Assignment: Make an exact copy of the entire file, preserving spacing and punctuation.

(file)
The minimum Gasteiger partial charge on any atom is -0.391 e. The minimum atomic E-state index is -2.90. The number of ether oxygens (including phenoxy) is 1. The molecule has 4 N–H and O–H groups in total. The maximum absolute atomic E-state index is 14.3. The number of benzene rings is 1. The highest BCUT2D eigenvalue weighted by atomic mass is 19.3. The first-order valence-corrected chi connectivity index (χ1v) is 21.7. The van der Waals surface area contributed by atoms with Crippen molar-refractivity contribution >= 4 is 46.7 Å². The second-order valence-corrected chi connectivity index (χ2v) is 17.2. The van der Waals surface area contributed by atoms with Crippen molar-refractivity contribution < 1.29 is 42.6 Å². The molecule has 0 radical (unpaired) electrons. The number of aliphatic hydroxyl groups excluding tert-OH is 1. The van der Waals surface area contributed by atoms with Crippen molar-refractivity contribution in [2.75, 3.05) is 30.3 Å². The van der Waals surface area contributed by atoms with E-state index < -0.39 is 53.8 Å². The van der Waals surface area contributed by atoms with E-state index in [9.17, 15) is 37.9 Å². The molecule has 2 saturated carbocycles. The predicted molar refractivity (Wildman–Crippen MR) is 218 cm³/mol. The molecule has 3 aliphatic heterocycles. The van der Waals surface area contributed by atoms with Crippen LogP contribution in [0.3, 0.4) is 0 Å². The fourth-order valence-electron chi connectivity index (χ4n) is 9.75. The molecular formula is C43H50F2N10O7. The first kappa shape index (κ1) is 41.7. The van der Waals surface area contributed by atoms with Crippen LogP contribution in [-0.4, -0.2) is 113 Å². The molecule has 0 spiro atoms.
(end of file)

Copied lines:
The minimum Gasteiger partial charge on any atom is -0.391 e. The minimum atomic E-state index is -2.90. The number of ether oxygens (including phenoxy) is 1. The molecule has 4 N–H and O–H groups in total. The maximum absolute atomic E-state index is 14.3. The number of benzene rings is 1. The highest BCUT2D eigenvalue weighted by atomic mass is 19.3. The first-order valence-corrected chi connectivity index (χ1v) is 21.7. The van der Waals surface area contributed by atoms with Crippen molar-refractivity contribution >= 4 is 46.7 Å². The second-order valence-corrected chi connectivity index (χ2v) is 17.2. The van der Waals surface area contributed by atoms with Crippen molar-refractivity contribution < 1.29 is 42.6 Å². The molecule has 0 radical (unpaired) electrons. The number of aliphatic hydroxyl groups excluding tert-OH is 1. The van der Waals surface area contributed by atoms with Crippen molar-refractivity contribution in [2.75, 3.05) is 30.3 Å². The van der Waals surface area contributed by atoms with E-state index < -0.39 is 53.8 Å². The van der Waals surface area contributed by atoms with E-state index in [9.17, 15) is 37.9 Å². The molecule has 2 saturated carbocycles. The predicted molar refractivity (Wildman–Crippen MR) is 218 cm³/mol. The molecule has 3 aliphatic heterocycles. The van der Waals surface area contributed by atoms with Crippen LogP contribution in [0.3, 0.4) is 0 Å². The fourth-order valence-electron chi connectivity index (χ4n) is 9.75. The molecular formula is C43H50F2N10O7. The first kappa shape index (κ1) is 41.7. The van der Waals surface area contributed by atoms with Crippen LogP contribution in [-0.4, -0.2) is 113 Å². The molecule has 0 spiro atoms.